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American Capital Agency Corp. Message Board

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  • ben9471 ben9471 Dec 13, 2010 6:13 PM Flag

    Buy The Shares vs Options?

    Olee, the first thing you need to do is apply for level 1 options. Once that it is done and you are really wanting to give it go, let me know and we can walk you through it. Watch it now (just watch the call prices on yahoo as the stock moves). Maybe, if you get set-up, you can do it next quarter.

    I am not promoting this idea for you to take some huge risk, but to learn to make more with less. YOu can control the leverage you take on. Options allow us small guys to punch above our weight. I would view it as a supplement to your basic stock picking skills and knowledge of AGNC.

    You can also sell covered calls too, assuming there is a good target. There are several conventions I use (and break all of the time):

    1) Buy ITM (option price less than stock price);

    2) Buy far enough out to more than cover the dividend declaration and ex-dividend

    3) Sell before earnings or before declaration of dividend, unless you have to consider otherwise

    4) Sell when the profit margin hits 10% or better unless you can justify staying in.

    Calls have a lot more volatility than the shares, so you find yourself agonizing over a $.10 fall sometimes. That is just the way it it is.

    There are some on the board who would disagree with my conventions, and I respect that too. However, an option loss can set you back by a lot if you get it wrong.

    The more ITM and the longer the date, the more relaxed you can be about it. I always pay for the extra quarter.

    There is something else you need to know which is a real economic issue and also affects psychology. When you buy a call (or a share) there is bid/ask spread. AGNC's calls are considered thinly traded, which means there isnt' as much liqudity as say APPLE. Your account will show a loss until the stock prices covers your instrinsic price.

    So, tomorrow just look at the following just to learn (not to trade);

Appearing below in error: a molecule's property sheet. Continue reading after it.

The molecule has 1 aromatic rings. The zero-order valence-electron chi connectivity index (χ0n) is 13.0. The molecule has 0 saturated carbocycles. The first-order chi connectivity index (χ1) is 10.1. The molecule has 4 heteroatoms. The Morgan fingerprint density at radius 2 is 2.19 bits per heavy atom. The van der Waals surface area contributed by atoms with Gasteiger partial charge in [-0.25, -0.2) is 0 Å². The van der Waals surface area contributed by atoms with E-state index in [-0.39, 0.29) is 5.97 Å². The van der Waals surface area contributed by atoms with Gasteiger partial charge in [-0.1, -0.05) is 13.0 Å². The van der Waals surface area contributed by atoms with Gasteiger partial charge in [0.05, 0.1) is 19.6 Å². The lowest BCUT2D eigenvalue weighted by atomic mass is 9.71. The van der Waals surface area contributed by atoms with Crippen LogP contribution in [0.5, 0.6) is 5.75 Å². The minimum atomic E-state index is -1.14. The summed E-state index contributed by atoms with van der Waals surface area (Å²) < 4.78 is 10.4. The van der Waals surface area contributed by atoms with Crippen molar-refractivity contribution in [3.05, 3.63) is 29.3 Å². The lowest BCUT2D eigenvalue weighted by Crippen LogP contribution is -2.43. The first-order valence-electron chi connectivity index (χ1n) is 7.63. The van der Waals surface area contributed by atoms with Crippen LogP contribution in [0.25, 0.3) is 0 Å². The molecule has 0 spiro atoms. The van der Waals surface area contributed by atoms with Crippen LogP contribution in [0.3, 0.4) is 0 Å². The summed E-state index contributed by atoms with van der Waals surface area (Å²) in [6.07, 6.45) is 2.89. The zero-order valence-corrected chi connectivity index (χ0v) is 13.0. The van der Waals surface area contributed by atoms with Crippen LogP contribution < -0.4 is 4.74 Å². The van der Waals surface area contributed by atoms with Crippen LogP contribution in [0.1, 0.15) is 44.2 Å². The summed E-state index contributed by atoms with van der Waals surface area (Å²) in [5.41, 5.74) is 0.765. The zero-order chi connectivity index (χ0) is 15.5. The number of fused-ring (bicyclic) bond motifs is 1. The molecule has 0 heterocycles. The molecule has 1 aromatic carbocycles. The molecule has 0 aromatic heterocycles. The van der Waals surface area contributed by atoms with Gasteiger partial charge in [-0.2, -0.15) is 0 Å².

March 18 calls, Strike $26. Cost $3.80. (Bid $3.50).

    The intrinsic is $26 plus $3.80 = $29.80

    The share price now is $29.60.

    $29.60 - $29.80 = (.20) loss.

    The stock has to rise to more than $29.80.

    The commission costs are about $15.

    Each contract equals 100 shares, so you have to buy a minimum of 100 x $3.80 or $3,800.

    So, if the underlying hits $31:

    $31 - $29.80 = $1.20

    Total deal

    Cost 100 x $3.80 = $3,800
    Commission = 16
    Total $3,816

    Value .100 x $5.00 $5,000
    Commission 16
    Total $4,984

    Profit $1,168
    Profit percentage 31%

    Underlying Increase 31.00 - $29.60 = $1.40
    Underlying percentage 5%

    So, a 5% increase yields a 31% call return.

    Your risk of loss is $3,816.

    Would you lose it all? Probably not, unless the stock falls to $20 or something or you let the option expire.

    The impact of the bid/ask spread on your acount. Until your day of profit, you will have a negative amount in your account for the spread. The dealer is asking $3.80, but if you turned around and sold them straight away he would only give you $3.50.

    For your investment of $3,816, you will be down by the spread or about $763. You just have to get used to this issue.

    This is why you want (at first - and still true for me today) deep ITM. You want the call to be very responsive to an increase in the price of the underlying price.

    The more in the money, the more money you have to put at risk or the higher the cost of the option. It make sense. YOu bookie will charge you more for a sure bet.

    You can buy more out of the money, like the March 29's, which are $1.10. So, that would only cost you $1,100 for 100 calls, but your intrinsic is $30.10, not $29.80. That is a big deal in the world of calls. However, your return in the above example, will rise to $31 - $30.10 = .90/$1.10 or 82%. So, by buying OTM calls, you get a much better return. The 5% increase results in an 80% return.

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